Forward-Facing Car Seats
Transitioning From a Rear-Facing to Forward-Facing Car Seat
- When your child has reached the upper weight and/or height limit of the car seat in the rear-facing position, you can turn your convertible car seat to the forward-facing position. Follow the car seat manufacturer’s guidelines.
- Use the forward-facing car seat until your child reaches the top height or weight allowed by the manufacturer.
- ALWAYS use a tether for forward-facing installations.
When selecting a car seat ask yourself these questions:
- Does the car seat fit your child correctly?
- Is the car seat easy for you to use?
- Does the car seat fit your car?
- Can you install the car seat correctly every time?
- Use the car seat until your child reaches the top height or weight allowed by the manufacturer.
- Remember to check out the height and weight allowed by the manufacturer.
Car Seat Recommendations
Location and Direction of Your Car Seat in the Vehicle
Never put your rear-facing car seat in the front passenger seat of a vehicle with airbags.
The back seat is safest.
Installing a Car Seat
- Read your child’s safety seat instructions or view installation online at your manufacturer’s website. This will help you know the right way to use and install your car seat.
- Contact a certified Child Passenger Safety (CPS) technician near you.
- Convertible car seats have two seat belt paths (rear-facing and forward-facing)
- Make sure you choose the correct belt path. Reference your car seat instructions.
- Choose either a seat belt or lower anchors. Never use both at the same time
- Install the car seat tightly.
- Once installed, the seat should not move at the belt path more than 1 inch from side to side or back to front.
- Lower Anchors and Tethers for Children (LATCH) is a system used to install car seats in a vehicle. Refer to your vehicle owner’s manual to see if LATCH is available in your car.
- If choosing LATCH, check your vehicle owner’s manual for the seating positions in your car that can use the LATCH system.
- In LATCH use, both the car seat and the vehicle must have LATCH parts that work together.
Tethers make a difference. That difference can be between a brain injury or no injury at all.
- When a tether anchor is available, ALWAYS use your car seat’s top tether when the child is in a forward-facing car seat.
- If you choose to use a seat belt rather than the lower anchors to secure your forward-facing car seat to the vehicle, ALWAYS use the top tether strap.
- A top tether strap can reduce the distance that the child’s head moves forward by five inches and can lessen the risk of head injuries in a crash. Click here for more information.
Check the vehicle owner’s manual and the car seat instructions for the LATCH weight limit. Both manuals must be in agreement for top tether and lower anchor use on car seats with higher weight limits.
- When no guidance is provided, discontinue use of the lower anchors and use the vehicle seat belt to secure a car seat for a child heavier than 40 pounds. Remember to always use the tether for a forward-facing installation.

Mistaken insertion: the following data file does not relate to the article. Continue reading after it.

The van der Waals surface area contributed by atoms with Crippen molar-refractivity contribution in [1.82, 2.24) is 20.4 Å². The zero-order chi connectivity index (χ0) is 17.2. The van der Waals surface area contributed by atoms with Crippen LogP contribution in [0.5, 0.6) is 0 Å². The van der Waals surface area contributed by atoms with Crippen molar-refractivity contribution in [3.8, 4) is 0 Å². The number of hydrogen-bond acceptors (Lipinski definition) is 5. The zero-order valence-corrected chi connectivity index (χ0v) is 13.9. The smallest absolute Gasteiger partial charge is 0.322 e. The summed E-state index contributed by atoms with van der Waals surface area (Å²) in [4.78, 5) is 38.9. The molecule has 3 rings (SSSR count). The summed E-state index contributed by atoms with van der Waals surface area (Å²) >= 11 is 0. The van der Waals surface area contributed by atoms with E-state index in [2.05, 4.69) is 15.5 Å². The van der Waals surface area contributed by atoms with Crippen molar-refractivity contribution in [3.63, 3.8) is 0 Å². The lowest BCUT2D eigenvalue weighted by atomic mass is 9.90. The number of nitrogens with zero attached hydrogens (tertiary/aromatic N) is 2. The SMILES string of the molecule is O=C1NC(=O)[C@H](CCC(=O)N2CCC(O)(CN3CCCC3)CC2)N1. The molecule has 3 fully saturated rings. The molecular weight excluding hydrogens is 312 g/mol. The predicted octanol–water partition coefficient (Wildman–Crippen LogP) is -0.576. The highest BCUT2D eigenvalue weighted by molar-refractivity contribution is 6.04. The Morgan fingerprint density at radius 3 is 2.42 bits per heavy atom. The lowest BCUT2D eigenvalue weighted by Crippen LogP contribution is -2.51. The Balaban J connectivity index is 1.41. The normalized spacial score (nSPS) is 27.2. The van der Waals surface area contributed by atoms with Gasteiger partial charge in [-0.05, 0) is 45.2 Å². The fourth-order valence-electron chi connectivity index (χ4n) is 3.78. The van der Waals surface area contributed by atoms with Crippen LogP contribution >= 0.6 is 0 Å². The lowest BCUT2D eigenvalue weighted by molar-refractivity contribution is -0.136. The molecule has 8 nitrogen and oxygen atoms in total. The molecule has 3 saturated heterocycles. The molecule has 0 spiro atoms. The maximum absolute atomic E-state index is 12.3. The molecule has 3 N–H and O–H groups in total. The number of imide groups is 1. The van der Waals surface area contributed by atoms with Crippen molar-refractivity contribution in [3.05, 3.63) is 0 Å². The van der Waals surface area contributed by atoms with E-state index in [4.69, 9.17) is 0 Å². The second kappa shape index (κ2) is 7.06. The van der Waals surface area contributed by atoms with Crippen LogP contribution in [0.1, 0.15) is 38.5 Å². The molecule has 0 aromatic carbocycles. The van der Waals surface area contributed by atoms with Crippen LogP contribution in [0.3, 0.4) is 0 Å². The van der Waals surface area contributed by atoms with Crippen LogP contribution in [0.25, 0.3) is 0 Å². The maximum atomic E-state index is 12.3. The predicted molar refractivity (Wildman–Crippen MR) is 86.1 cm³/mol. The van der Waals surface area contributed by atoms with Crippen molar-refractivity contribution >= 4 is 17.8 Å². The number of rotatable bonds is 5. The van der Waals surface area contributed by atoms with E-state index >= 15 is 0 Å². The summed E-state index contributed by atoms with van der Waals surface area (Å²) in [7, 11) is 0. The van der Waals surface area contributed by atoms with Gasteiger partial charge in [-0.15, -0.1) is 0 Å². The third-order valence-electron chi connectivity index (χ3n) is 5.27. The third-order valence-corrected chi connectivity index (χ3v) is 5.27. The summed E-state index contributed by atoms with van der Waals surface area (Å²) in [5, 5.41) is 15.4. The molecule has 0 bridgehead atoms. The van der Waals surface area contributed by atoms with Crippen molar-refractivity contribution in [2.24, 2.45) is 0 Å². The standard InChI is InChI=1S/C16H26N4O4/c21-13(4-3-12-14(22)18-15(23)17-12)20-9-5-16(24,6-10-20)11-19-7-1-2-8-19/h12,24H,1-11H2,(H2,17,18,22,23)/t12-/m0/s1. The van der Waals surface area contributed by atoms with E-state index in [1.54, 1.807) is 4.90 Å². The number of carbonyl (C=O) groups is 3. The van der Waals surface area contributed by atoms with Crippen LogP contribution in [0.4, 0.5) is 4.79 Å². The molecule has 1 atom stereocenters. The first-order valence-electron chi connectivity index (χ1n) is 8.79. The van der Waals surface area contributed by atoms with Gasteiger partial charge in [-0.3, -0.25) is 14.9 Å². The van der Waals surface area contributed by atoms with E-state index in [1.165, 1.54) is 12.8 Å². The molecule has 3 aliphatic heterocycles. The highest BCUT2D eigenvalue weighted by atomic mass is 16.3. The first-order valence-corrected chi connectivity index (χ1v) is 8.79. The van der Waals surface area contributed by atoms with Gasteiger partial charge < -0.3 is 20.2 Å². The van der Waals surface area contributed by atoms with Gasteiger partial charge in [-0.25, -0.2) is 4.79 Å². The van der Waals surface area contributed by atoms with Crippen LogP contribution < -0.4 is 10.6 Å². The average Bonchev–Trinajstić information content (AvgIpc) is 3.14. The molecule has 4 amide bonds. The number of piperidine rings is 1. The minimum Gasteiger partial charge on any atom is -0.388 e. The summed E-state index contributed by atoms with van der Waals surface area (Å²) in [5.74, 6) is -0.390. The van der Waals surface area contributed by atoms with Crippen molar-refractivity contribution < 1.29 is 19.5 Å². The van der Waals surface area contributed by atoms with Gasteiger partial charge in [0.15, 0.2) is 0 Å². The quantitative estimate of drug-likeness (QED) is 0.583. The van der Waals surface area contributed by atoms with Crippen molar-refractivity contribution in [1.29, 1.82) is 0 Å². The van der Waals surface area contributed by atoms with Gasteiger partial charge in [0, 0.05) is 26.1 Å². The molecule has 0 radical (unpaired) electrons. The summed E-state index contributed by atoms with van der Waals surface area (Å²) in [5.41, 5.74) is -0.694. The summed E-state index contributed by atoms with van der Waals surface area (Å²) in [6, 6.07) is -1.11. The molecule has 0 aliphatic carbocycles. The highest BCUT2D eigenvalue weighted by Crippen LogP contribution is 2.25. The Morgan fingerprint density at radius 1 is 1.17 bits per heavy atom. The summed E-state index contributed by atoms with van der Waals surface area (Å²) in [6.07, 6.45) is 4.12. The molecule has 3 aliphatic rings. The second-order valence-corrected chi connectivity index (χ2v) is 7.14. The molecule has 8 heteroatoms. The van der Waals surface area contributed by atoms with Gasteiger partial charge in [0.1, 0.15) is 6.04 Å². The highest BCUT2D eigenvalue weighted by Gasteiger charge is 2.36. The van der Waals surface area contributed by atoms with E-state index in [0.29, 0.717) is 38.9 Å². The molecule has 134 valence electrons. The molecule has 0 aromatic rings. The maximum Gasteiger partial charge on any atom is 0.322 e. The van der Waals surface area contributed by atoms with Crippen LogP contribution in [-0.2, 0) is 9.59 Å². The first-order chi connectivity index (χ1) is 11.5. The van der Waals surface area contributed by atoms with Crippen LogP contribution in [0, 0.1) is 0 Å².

Securing Your Child
- Adjust the harness straps.
- Rear-facing: at or below your child’s shoulder level.
- Forward-facing: at or above your child’s shoulder level.
- When buckling your child, keep the chest clip at armpit level.
- The harness straps should be tight enough that you cannot pinch the webbing together vertically.
- The harness should always be touching the child.
- Avoid bulky clothing and wrapping your child in a blanket before harnessing your child. Cover your child with a blanket or a bulky coat last, if needed.
Simple Steps to Child Passenger Safety
- Put your child in a booster seat if he/she weighs more than the harness recommends or if his/hers ears are above the top of the car seat’s back.
- A forward-facing only car seat can be converted to a belt-positioning booster seat when your child has maxed out the height or weight of the harness.
Using a top tether with a forward-facing car seat will reduce forward and side-to-side motion in a crash, helping to prevent head, neck and spinal cord injuries.
Locate the belt path arrow or label on your car seat for the correct belt path use. Follow the car seat manufacturer’s instructions.
Generally, when children are in forward-facing car seats, the harness straps should be at or above the child’s shoulders. Always refer to your car seat instructions for more information.
Car seats and booster seats in a vehicle always have to be replaced after a moderate or severe crash. Always check with the car seat manufacturer for recommendations if the crash was minor. NHSTA recommends the following criteria for assessing a child restraint in a minor crash:
- No visible cracks or deformities can be seen by inspecting the car seat or booster seat
- The vehicle involved in the crash can be driven from the scene
- The vehicle door nearest the car seat is undamaged
- There were no occupant injuries
- Airbags didn’t deploy
After a crash, talk to your vehicle insurance company to discuss options for a car seat and/or booster replacement.